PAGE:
Apparently it’s what the audience wants. We just have to figure out a way to change the name – to someone far more deserving of our gift for annoying repetition than THE UNUSED THIRD STRING QUARTERBACK OF THE RIDICULOUS NEW YORK FREAKING JETS, WHO IF HE'S VERY LUCKY NEXT YEAR MAY BECOME THE FIRST-STRING QUARTERBACK OF THE SLIGHTLY LESS RIDICULOUS JACKSONVILLE FREAKING JAGUARS.

Oh. I'm sorry. I meant to type Tim Tebow. It just came out the other way.

In retirement, Andre Ward will have days when he desperately wants back in

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AP

In retirement, Andre Ward will have days when he desperately wants back in

Andre Ward finally did what he said he would do – retire before the sport of boxing retired him.

Now we’ll see if boxing intends to leave him be.

Ward announced his retirement via Twitter Thursday morning, seemingly ending the career of one of the world’s greatest fighters in the elusive pound-for-pound category. He now plans to get into media, which is a battle of its own (ask Teddy Atlas when he talks with Stephen A. Smith how rewarding that can be).

But there’s that word “seemingly.” Boxers have a greater incidence of unretirement than any other sport because they miss what they do, they are typically surrounded by people who like the paydays the boxer’s fights provide, the unpaid tax debts some incur never go away, and sometimes they just don’t have anything better to do.

And then one day they find out they can’t do anything at all because of the punishments that come with violent sport, and then they become either tragedies or cautionary tales. Almost nobody gets to 95 like Jake LaMotta did.

Ward has said repeatedly that would never happen to him, that he was in control of his destiny and would remain so. And you want to believe him, because he would be that rarest of boxing stories – the unmitigated success.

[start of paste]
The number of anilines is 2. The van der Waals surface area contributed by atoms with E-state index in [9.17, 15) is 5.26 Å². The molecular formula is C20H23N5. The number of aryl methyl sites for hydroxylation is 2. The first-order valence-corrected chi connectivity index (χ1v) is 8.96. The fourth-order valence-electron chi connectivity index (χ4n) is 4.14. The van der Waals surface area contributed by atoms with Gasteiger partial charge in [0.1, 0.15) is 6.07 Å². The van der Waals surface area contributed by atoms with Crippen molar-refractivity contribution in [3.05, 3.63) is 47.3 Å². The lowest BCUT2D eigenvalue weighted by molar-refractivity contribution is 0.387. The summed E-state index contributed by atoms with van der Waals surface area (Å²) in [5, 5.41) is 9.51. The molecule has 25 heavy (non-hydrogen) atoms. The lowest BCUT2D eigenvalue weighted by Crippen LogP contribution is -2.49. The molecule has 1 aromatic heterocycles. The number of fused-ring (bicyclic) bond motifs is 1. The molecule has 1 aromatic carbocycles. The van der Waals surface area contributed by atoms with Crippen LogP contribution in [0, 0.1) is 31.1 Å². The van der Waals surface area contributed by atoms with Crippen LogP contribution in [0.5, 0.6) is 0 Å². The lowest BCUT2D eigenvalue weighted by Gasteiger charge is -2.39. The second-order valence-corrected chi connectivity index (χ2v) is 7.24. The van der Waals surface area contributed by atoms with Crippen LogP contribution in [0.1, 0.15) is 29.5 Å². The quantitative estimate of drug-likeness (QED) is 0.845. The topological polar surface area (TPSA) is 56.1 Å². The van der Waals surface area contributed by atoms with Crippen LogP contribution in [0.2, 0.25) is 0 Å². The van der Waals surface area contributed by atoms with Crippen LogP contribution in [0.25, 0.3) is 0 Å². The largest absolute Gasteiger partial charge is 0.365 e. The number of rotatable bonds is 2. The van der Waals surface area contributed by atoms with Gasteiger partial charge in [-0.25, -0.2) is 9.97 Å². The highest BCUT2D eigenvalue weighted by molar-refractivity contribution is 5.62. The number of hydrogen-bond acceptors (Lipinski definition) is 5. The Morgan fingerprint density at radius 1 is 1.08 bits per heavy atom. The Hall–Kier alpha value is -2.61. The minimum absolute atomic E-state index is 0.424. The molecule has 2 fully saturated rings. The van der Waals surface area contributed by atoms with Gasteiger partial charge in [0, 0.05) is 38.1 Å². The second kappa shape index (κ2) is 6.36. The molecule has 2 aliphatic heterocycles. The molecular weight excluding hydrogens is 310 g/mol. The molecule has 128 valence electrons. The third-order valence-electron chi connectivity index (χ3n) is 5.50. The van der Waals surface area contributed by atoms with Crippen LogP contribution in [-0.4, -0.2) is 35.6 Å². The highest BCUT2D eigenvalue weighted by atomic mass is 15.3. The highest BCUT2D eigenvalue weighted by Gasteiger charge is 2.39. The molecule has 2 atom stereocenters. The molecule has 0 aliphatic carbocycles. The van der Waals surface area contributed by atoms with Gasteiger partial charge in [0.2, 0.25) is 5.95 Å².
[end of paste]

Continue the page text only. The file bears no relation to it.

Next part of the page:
It will be his toughest fight, however, far tougher than Sergei Kovalev. Boxing has this weird thrall upon its practitioners that can prove irresistible, if not outright necessary, and Ward will have to train as hard to repel its call as he did when he was neck-deep in it. It will not be easy, and he will have days when he desperately wants back in.

But retired fighters typically make poor unretired fighters, and the more one unretires, the worse the future becomes. So Andre Ward has to win this one more than any other fight.

And maybe it will be an easy victory for him – but it is a victory that will have to be achieved every day, almost like fighting alcoholism. Boxing is bad for you, and though it has been good for Andre Ward (as far as anyone knows), being an ex-boxer will be even better. He has done what needs to be done, and now he needs to do something else, one that doesn’t require putting his body and brain at risk for our amusement.

If this can be done, Andre Ward can achieve it. But neither he nor anyone else should think it will be any easier than understanding an Adalaide Byrd scorecard. Post-boxing will be difficult and rewarding business. All he has to do is master it every day for the rest of his life.

The time has come to draw your own conclusion

The time has come to draw your own conclusion

For the record, and just so you can’t say you weren’t told, these are the 32 starting quarterbacks in the NFL and the 50 backups. Draw your own conclusions.

(Author’s note: We list these only because Joe Webb was just signed by the Buffalo Bills, whose starter and first backup, Tyrod Taylor and T.J. Yates, are still in the concussion protocol).

AFC WEST

DENVER: Trevor Siemian (Paxton Lynch, Brock Osweiler)

KANSAS CITY: Alex Smith (Patrick Mahomes, Tyler Bray)

LOS ANGELES: Philip Rivers (Cardale Jones)

OAKLAND: Derek Carr (E.J. Manuel, Connor Cook)

AFC NORTH

BALTIMORE: Joe Flacco (Ryan Mallett)

CINCINNATI: Andy Dalton (AJ McCarron)

CLEVELAND: DeShone Kizer (Cody Kessler, Kevin Hogan, Josh Woodrum)

PITTSBURGH: Ben Roethlisberger (Landry Jones, Joshua Dobbs)

AFC SOUTH

HOUSTON: Tom Savage (DeShaun Watson)

INDIANAPOLIS: Scott Tolzien (Andrew Luck, Jacoby Brissett)

JACKSONVILLE: Chad Henne (Blake Bortles)

TENNESSEE: Marcus Mariota (Matt Cassel)

AFC EAST

BUFFALO: Nathan Peterman (Taylor, Yates, Webb)

MIAMI: Jay Cutler (Matt Moore, David Fales)

NEW ENGLAND: Tom Brady (Jimmy Garoppolo)

NEW YORK: Josh McCown (Bryce Petty, Christian Hackenberg)

NFC WEST

ARIZONA: Carson Palmer (Drew Stanton, Blaine Gabbert)

LOS ANGELES: Jared Goff (Sean Mannion)

SAN FRANCISCO: Brian Hoyer (C.J. Beathard)

SEATTLE: Russell Wilson (Austin Davis)

NFC NORTH

CHICAGO: Mike Glennon (Mitchell Trubisky, Mark Sanchez)

DETROIT: Matthews Stafford (Jack Rudock)

GREEN BAY: Aaron Rodgers (Brett Hundley)

MINNESOTA: Sam Bradford (Case Keenum)

NFL SOUTH

ATLANTA: Matt Ryan (Matt Schaub)

CAROLINA: Cam Newton (Derek Anderson, Brad Kaaya)

NEW ORLEANS: Drew Brees (Chase Daniel, Taysom Hill)

TAMPA BAY: Jameis Winston (Ryan Fitzpatrick, Ryan Griffin)

NFC EAST

DALLAS: Dak Prescott (Cooper Rush)

NEW YORK: Eli Manning (Geno Smith, Davis Webb)

PHILADELPHIA: Carson Wentz (Nick Foles)

WASHINGTON: Kirk Cousins (Colt McCoy)

Again, draw your own conclusions. I know I’ve drawn mine.